Older adults are more susceptible to the flu because the immune system weakens with age. Ninety percent of flu-related deaths and more than half of flu-related hospitalizations occur in people age 65 and older. Not only is it important for elders to be protected against the flu, those who care for them should minimize their risk of influenza.
While the severity and exact timing of seasonal flu activity can vary from year to year, flu outbreaks can start as early as October and continue through May. The Centers for Disease Control (CDC) recommends vaccination for individuals starting in October when the vaccine first becomes available. While there are many different flu viruses, the seasonal flu vaccine is designed to protect against the main flu viruses that research suggests will cause the most illness during the upcoming flu season.
The CDC has created a comprehensive website http://www.flu.gov/ which includes extensive information on flu symptoms and treatment. Here are some tips and reminders for caregivers culled from that site:
While it is less likely that you will get the flu if you’ve gotten the vaccine this year, it still is possible to get sick, although with a briefer and milder case of the flu.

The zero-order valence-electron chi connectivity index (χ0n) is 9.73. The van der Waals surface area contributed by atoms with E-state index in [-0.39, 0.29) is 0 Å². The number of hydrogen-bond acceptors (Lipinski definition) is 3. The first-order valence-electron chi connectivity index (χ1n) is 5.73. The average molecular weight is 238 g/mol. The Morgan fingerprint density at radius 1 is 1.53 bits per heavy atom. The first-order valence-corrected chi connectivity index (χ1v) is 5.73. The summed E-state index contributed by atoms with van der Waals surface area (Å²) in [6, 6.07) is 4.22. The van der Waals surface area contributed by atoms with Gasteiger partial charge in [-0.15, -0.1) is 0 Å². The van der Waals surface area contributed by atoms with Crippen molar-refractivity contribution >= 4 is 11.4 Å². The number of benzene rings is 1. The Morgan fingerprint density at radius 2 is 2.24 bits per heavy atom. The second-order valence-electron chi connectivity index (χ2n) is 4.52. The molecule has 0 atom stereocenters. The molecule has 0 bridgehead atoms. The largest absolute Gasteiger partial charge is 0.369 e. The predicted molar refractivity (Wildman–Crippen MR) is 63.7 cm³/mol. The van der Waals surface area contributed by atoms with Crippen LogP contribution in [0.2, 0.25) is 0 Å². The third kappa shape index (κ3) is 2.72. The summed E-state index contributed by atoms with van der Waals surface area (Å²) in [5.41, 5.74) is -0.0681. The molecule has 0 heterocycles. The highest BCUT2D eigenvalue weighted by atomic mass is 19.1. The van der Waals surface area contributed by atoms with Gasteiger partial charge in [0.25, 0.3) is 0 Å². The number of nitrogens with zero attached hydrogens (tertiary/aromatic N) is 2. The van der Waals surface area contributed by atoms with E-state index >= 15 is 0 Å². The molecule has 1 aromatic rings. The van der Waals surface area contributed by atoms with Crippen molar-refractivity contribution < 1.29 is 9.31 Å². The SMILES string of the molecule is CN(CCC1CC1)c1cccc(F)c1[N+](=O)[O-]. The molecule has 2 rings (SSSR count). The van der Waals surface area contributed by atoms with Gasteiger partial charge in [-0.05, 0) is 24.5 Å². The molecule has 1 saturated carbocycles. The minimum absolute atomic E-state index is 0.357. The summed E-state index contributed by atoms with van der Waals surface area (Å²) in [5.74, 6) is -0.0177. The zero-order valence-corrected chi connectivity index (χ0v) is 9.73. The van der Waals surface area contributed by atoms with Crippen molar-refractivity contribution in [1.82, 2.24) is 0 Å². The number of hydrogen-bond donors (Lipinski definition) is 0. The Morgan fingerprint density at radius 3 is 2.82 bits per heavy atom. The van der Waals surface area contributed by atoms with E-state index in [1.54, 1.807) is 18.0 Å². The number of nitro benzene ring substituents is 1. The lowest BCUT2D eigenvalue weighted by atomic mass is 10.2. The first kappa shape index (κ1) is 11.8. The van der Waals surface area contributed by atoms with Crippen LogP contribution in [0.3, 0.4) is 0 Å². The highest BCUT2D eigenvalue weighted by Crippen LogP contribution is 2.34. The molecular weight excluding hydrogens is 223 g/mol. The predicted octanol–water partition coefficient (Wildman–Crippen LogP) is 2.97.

If you do get sick, the first step is determining whether you have the flu.
Do I Have the Flu or a Cold?
Although the flu and common cold have similar symptoms, the flu tends to be more severe. Symptoms such as fever, body aches, tiredness, and cough are more common and intense with the flu. People with colds are more likely to have a runny or stuffy nose. Your doctor can give you a test at the beginning of your illness to tell if you do have the flu.
5 Signs You Have the Flu
While each strain of influenza is different, and not everyone gets all the symptoms of the flu, here are five symptoms to look for:
1. A 100◦F or higher fever or feeling feverish (not everyone with the flu has a fever)
2. A cough and/or sore throat
3. A runny or stuffy nose
4. Headaches and/or body aches
When Should I Seek Emergency Medical Attention?
Influenza can be dangerous, and even fatal. Seek medical attention immediately if you experience any of the following:
• Difficulty breathing or shortness of breath
• Purple or blue discoloration of the lip
• Pain or pressure in the chest or abdomen
• Sudden dizziness,
• Severe or persistent vomiting
• Flu-like symptoms that improve but then return with fever and worse cough
There are many things you can do to minimize the risk of the flu. Click here for 14 Flu Prevention Tips for Caregivers